If you discount the fact that digital transports can sound different—it matters not whether they stream digital files off the cloud, retrieve them magnetically from a hard disk or optically off a CD—you've not paid sufficient attention. As the first reviewer of today's Lektor wrote, "from the first seconds of the piano intro to Autumn In Seattle, a Tsuyoshi Yamamoto song written for Winston Ma for the eponymous album, it was immediately clear that the Ancient Audio transport presented the music differently than my Ayon transport." As for files vs physical media, "I compared the sound of CD over the Lektor and the same recordings on file both as CD quality and higher resolution. Extending word depth to 24 bits as well as sample rates beyond 44.1/48kHz improved the files over their Redbook versions. But it was also true that a CD played back over this CD transport sounded better than any file except maybe for DSD." [At right, a Lektor from Jarek's Granite Age.]

But there's more. Even control software makes a difference. Compare streaming through iTunes or Windows Media Player to Audirvana, HQplayer, PureMusic, Roon & Co. Though everything remains in the digital domain, software controlling signal routing has an effect. Ditto up/resampling algorithms and digital volume algorithms like Leedh. As Jarek explained, this extends to firmware controlling a disc-spinning transport servo. Somewhere during the digital Stone Age, CD was perfect sound forever. Jitter, stamper quality, error correction, brickwall filters, laser tracking servos and the lot didn't matter. 1s were 1s, 0s were 0s. Life was simple.

As any digital audio engineer tells us today, the reality is very different. Everything matters. How much is simply for our ears and wallet to decide. Like John Darko puts it, there a day'n'night differences like the sound of his new Lisbon room pre/post professional Vicoustics room treatment. And then there are 'audiophile' differences which to his YouTube viewers may or may not matter much if at all. As overall system resolution goes up and the owner's hearing keens, previously obscured or super-marginal differences can become more significant. What value we attach to them differs from person to person. Even in that context speaker differences are greater than amplifier differences which are greater than DAC differences which are greater than… and so forth. On that totem pole digital transport differences sit rather low. But once everything else is shined up just so, they can still be decisive enough to trigger a clear preference. I think that painted a fair and even-handed intro for today's subject. Filling in comparative details are a discontinued Denafrips Avatar top-loading transport with Philips CDM4/19 drive…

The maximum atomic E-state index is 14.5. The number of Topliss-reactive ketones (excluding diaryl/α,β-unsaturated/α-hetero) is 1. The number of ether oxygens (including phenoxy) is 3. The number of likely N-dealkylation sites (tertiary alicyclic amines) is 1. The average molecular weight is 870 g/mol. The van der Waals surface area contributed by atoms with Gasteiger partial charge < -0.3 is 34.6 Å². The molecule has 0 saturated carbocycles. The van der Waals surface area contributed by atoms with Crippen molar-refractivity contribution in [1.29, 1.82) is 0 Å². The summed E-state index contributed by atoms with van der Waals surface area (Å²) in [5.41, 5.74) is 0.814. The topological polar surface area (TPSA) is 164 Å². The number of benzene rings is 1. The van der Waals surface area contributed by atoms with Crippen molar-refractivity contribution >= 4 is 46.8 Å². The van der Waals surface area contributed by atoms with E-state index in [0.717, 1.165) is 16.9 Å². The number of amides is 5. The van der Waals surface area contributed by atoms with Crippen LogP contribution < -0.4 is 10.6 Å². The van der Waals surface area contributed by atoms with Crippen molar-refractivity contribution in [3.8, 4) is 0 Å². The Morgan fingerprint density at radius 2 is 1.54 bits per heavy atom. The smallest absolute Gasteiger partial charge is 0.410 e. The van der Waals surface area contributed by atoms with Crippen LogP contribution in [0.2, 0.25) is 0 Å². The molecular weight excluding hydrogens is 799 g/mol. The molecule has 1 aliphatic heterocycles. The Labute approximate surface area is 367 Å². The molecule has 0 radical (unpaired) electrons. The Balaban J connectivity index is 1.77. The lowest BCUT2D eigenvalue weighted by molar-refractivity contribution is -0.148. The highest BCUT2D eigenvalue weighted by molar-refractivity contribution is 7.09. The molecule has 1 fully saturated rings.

… and this superceded Simon Audio Lab AIO used as top-loading Sony/Sanyo transport with coaxial output. Of the three, only the Denafrips can be set to 352.8kHz pre-DAC upsampling. None of them use a slot or drawer type to require that we first place a stabilizer puck atop the CD spindle before hitting 'play'. Only the Lektor goes nude. That makes leaving a CD on the only dust cover. And following the everything-matters mantra, manufacturers of top-loading transports have different views on the ideal size, material and weight of a disc stabilizer. Some cover the entire CD and are quite light, others far smaller yet decidedly heavier. That didn't yet mention treatments with squalene oil, edge paints, a Furutech destat/mag spin or 'remastering' commercial discs to recordable CD to improve the sound. Such tweaks made the rounds during CD's heyday. Some makers even exposed their spinning discs to blue light. None of it would go down well with today's YouTubers so consider it mentioned in passing only.

Likewise for digital signal transmission really being an analog process of two rapidly alternating voltage states which represent the ones and zeros. Accurate timing of these switching voltages demands steep rise times. Too much rounding of a square-wave's edges equals jitter. That's time-shifted registration of when exactly a high-voltage one becomes a low-voltage zero. Other potential jitter creators are insufficient cable bandwidth and mismatched cable termination impedances causing signal reflections. So sonic pilgrims with max ambitions pay attention to digital cables of proper bandwidth and impedance. Simply substituting a spare analog interconnect isn't a good idea. In this context advanced users tend to prefer BNC sockets. They could fault Jarek's choice of RCA socket when his Lektor is an unapologetically hi-end not mid-level consumer proposition.

Denafrips socketry.

Full-on audiophile reptile Jarek went with this earlier 3-box Lektor Grand player. It implemented I²S on four discrete specialty cables per channel. That's before our sector defaulted to first S-Video then HDMI and RJ45 plugs to execute external I²S transmission with a single multi-core cable albeit zero consensus on pin assignment. It's why external I²S is prone to disappoint DACs that won't shake hands at all despite sporting the matching socket; or still invert phase or channels. That's unavoidable unless a transport uses dip-switch pin changes or executes them with multi-function switches à la Denafrips. Wherever a maker can't guarantee a perfect match no matter the transport/DAC combo, one is nearly best off without external I²S. As to upsampling in a transport, I've only come across it with Denafrips and Ensemble. Far more arguments exist which claim lower jitter for leaving externally routed digital signal at its native sample rate thus upsampling to a DAC.

Now our review table is set.

Where's the meal?